While working, Puri continued to study. After his primary education, he joined the National School of Drama in Delhi to study theatre acting. A fellow NSD student who became a long-term friend, Naseeruddin Shah, encouraged Puri to follow him to the Film and Television Institute of India in Pune. In an interview with The Times of India, Puri later recounted his family was so poor that he did not have a decent shirt to wear when he joined FTII. According to Shah, Puri was disappointed by his education at FTII, and also was unable to pay tuition fees—when he became well-known, the institute followed up the debt of Rs 280, which Puri refused to pay due to the “impish thrill” of owing them money.
Puri’s first film was Chor Chor Chhup ja, a children’s film. During this time, to make ends meet he also worked at the Actors’ Studio, where future actors such as Gulshan Grover and Anil Kapoor would be his students.
Subsequently, Puri worked in numerous Indian films, as well as many films produced in the United Kingdom and the United States.
Puri made his debut in the mainstream films genre in the 1976 Marathi film Ghashiram Kotwal, based on a Marathi play of the same name by Vijay Tendulkar. It was directed by K. Hariharan and Mani Kaul in cooperation with 16 graduates of the FTII. He has claimed that he was paid “peanuts” for his best work. Along with Amrish Puri, Naseeruddin Shah, Shabana Azmi and Smita Patil, he was among the main actors who starred in what was then referred to as art films such as Bhavni Bhavai (1980), Sadgati (1981), Ardh Satya (1982), Mirch Masala (1986) and Dharavi (1992).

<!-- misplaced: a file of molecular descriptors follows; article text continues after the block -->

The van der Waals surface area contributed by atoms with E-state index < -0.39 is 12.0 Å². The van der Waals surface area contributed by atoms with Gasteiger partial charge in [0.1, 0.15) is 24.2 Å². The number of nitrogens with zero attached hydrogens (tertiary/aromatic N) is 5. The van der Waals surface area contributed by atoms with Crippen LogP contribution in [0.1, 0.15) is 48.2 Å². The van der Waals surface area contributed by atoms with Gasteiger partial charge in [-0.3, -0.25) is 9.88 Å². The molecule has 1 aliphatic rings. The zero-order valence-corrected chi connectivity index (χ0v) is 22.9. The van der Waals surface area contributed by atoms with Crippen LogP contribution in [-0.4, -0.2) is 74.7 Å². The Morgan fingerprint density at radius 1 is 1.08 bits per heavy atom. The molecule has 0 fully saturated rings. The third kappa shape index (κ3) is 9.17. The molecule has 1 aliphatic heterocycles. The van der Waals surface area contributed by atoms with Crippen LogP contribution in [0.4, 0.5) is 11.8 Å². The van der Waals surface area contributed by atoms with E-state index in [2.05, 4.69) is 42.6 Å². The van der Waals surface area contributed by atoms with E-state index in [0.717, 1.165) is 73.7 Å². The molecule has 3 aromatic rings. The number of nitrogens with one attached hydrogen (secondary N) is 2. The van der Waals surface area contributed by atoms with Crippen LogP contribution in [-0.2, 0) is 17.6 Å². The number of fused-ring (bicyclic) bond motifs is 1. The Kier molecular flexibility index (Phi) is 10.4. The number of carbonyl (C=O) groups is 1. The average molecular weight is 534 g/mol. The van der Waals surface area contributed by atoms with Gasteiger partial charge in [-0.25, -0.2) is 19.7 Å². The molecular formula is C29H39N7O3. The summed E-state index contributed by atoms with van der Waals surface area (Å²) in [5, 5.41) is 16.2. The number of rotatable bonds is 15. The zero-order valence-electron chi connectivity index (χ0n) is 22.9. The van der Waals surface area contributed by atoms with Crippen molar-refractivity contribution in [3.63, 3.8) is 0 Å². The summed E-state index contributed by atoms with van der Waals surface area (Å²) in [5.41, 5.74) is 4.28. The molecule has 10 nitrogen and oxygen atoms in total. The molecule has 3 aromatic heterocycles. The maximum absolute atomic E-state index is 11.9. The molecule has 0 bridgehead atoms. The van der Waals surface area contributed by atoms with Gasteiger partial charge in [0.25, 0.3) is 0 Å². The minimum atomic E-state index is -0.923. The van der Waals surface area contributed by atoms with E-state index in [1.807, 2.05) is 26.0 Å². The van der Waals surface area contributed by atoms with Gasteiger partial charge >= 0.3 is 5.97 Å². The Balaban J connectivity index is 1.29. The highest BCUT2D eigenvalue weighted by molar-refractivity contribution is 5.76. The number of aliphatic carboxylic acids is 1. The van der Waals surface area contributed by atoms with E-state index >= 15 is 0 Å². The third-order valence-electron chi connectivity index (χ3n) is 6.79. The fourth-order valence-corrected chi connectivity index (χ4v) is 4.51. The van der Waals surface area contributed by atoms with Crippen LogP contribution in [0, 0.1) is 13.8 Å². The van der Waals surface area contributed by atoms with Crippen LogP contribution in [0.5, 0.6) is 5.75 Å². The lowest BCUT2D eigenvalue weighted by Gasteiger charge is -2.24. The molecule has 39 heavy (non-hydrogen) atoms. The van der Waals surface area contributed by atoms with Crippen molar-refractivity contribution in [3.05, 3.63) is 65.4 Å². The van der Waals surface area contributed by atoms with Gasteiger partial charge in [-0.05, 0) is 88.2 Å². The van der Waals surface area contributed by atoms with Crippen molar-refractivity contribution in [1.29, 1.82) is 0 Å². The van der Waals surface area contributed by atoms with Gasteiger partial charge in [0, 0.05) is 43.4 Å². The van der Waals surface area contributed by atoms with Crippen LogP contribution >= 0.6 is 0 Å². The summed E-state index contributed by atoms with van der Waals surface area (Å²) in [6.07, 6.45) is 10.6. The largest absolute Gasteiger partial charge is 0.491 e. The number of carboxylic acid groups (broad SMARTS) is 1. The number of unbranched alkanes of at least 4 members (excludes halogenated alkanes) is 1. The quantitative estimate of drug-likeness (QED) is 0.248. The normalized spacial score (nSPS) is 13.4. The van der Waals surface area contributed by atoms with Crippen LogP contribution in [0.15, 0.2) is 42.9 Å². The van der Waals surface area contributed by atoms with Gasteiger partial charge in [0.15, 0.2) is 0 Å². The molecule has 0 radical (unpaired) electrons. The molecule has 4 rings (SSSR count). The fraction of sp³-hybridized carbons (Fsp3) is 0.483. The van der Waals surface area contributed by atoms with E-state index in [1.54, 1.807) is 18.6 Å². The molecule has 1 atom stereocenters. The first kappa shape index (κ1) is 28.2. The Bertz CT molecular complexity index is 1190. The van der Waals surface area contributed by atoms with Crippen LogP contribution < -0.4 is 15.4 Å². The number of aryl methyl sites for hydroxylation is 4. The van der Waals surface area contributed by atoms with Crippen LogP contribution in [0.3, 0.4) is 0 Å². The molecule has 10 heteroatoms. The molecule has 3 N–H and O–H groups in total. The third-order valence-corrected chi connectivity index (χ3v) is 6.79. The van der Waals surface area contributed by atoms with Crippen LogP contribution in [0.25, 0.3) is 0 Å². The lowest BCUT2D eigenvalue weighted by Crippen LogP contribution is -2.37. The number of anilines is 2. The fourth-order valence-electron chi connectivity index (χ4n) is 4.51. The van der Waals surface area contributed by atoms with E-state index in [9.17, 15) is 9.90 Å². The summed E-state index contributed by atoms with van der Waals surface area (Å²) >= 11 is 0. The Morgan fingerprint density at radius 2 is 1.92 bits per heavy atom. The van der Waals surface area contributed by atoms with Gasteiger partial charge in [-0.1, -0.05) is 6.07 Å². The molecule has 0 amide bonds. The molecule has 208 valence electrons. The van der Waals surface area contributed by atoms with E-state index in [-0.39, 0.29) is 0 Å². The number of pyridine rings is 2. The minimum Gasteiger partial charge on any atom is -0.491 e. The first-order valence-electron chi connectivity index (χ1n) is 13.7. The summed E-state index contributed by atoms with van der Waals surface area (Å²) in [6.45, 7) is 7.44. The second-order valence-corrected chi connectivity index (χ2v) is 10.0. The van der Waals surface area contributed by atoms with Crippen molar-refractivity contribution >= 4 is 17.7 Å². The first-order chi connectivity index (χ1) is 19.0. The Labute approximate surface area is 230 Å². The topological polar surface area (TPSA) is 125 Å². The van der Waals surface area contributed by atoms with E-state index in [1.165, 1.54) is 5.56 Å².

He was critically acclaimed for his performances in many unconventional roles such as a victimized tribal in Aakrosh (1980); Jimmy’s manager in Disco Dancer (1982); a police inspector in Ardh Satya (1982), for which he got the National Film Award for Best Actor; a humble husband in Seepeeyan (1984), Vinod’s uncle in Zamana (1985 film) the leader of a cell of Sikh militants in Maachis (1996); as a tough cop again in the commercial film Gupt in 1997; and as the courageous father of a martyred soldier in Dhoop (2003).
In 1999, Puri acted in a Kannada film A.K. 47 as a strict police officer who tries to keep the city safe from the underworld—it became a huge commercial hit. Puri’s acting in the film is memorable. He rendered his own voice for the Kannada dialogues. In the same year, he starred in the successful British comedy film East is East, where he played a first-generation Pakistani immigrant in Northern England, struggling to come to terms with his far more westernised children.